Sunday, December 13, 2009

Studio Lighting: Part 3- Shooting on a white background

The key to photographing on a white background is simple, over expose the background while avoiding lens flair, and exposing your subject correctly. Sounds easy yes? Well there are a hundred and one ways to do it and depending on your subject matter the techniques change. I'm going to focus on portraiture since that's what I do, but below are some links to tutorials that discuss how to work with a white background when shooting products, on location, etc. For the family portrait above the set up is simple. Key light is at camera right with two background lights pointing directly on the background.  Exposure is 1/200 @F13 ISO 200. The background lights are parallel from each other. This keeps the background evenly lit so there is no shadow or gradation of tone where the light would fall off. There was no need for any other fill lighting since the white background actually does a great job of acting as it's own fill card.
 For the next image Terice is modeling (She loves to have her photo taken which is good because I'm always using her as a stand in!) The set up here is your classic three light pattern: Key at camera left (and about 20 degrees from me for a broad light across the face), background light directly behind her, and rim light for the hair and a little fill. Oh and Terice (since I know you're reading this) that was a great hair day for you. Exposure for this image is 1/250 @F7.1 ISO 200. The thing I like best is the rim light on her neck and jaw. I love it when my shadows are delicate and the light is playful. It makes people look great and in turn they think I'm some sort of magician.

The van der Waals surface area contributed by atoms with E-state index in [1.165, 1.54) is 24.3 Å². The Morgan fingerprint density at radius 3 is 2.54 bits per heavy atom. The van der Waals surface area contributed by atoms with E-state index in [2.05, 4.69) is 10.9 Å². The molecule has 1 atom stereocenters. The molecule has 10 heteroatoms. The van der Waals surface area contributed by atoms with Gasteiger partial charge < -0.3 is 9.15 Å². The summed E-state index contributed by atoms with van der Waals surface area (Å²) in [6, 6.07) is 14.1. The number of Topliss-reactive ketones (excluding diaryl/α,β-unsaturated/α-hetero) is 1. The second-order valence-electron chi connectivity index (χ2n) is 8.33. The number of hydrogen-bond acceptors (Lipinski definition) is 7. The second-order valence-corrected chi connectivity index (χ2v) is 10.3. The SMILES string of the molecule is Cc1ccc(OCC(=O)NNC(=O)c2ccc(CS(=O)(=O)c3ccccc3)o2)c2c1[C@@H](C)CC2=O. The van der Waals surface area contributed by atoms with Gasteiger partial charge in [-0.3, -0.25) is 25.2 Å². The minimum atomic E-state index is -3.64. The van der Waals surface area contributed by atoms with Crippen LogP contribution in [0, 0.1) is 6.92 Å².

Later this month I'm photographing a huge family group. There are two many of them to shoot all together so instead I'll be shooting them on a white background individually and then creating a panorama in photoshop. The white background makes it easy to combine (no long hours required) and shooting the people individually makes for great smiles on everyone instead of a group photo that is so-so. Don't worry I'll blog about that with details of the shoot and post processing. For now you'll have to spend your time pouring over these other blogs and become a master at the trendy/timeless look of the seamless white background.


1 comment:

  1. Good post.Can you update the post with information on the settings for key light, hair light and background light